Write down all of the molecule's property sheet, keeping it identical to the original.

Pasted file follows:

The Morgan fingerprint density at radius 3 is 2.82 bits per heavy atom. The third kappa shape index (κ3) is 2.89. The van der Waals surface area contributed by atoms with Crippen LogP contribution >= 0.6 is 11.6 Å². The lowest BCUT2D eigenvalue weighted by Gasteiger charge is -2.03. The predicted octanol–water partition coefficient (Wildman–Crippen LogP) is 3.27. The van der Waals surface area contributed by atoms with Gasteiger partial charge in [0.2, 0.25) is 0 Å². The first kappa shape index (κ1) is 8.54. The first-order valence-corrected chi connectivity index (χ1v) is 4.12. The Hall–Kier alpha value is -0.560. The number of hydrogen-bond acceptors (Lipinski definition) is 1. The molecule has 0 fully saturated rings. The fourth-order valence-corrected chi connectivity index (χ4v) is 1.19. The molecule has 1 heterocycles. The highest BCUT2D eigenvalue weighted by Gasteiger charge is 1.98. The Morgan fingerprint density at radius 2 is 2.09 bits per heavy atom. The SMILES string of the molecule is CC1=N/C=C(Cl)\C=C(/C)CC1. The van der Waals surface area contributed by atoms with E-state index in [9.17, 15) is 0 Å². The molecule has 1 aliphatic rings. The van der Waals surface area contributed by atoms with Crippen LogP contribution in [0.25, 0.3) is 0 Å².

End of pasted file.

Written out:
The Morgan fingerprint density at radius 3 is 2.82 bits per heavy atom. The third kappa shape index (κ3) is 2.89. The van der Waals surface area contributed by atoms with Crippen LogP contribution >= 0.6 is 11.6 Å². The lowest BCUT2D eigenvalue weighted by Gasteiger charge is -2.03. The predicted octanol–water partition coefficient (Wildman–Crippen LogP) is 3.27. The van der Waals surface area contributed by atoms with Gasteiger partial charge in [0.2, 0.25) is 0 Å². The first kappa shape index (κ1) is 8.54. The first-order valence-corrected chi connectivity index (χ1v) is 4.12. The Hall–Kier alpha value is -0.560. The number of hydrogen-bond acceptors (Lipinski definition) is 1. The molecule has 0 fully saturated rings. The fourth-order valence-corrected chi connectivity index (χ4v) is 1.19. The molecule has 1 heterocycles. The highest BCUT2D eigenvalue weighted by Gasteiger charge is 1.98. The Morgan fingerprint density at radius 2 is 2.09 bits per heavy atom. The SMILES string of the molecule is CC1=N/C=C(Cl)\C=C(/C)CC1. The van der Waals surface area contributed by atoms with E-state index in [9.17, 15) is 0 Å². The molecule has 1 aliphatic rings. The van der Waals surface area contributed by atoms with Crippen LogP contribution in [0.25, 0.3) is 0 Å².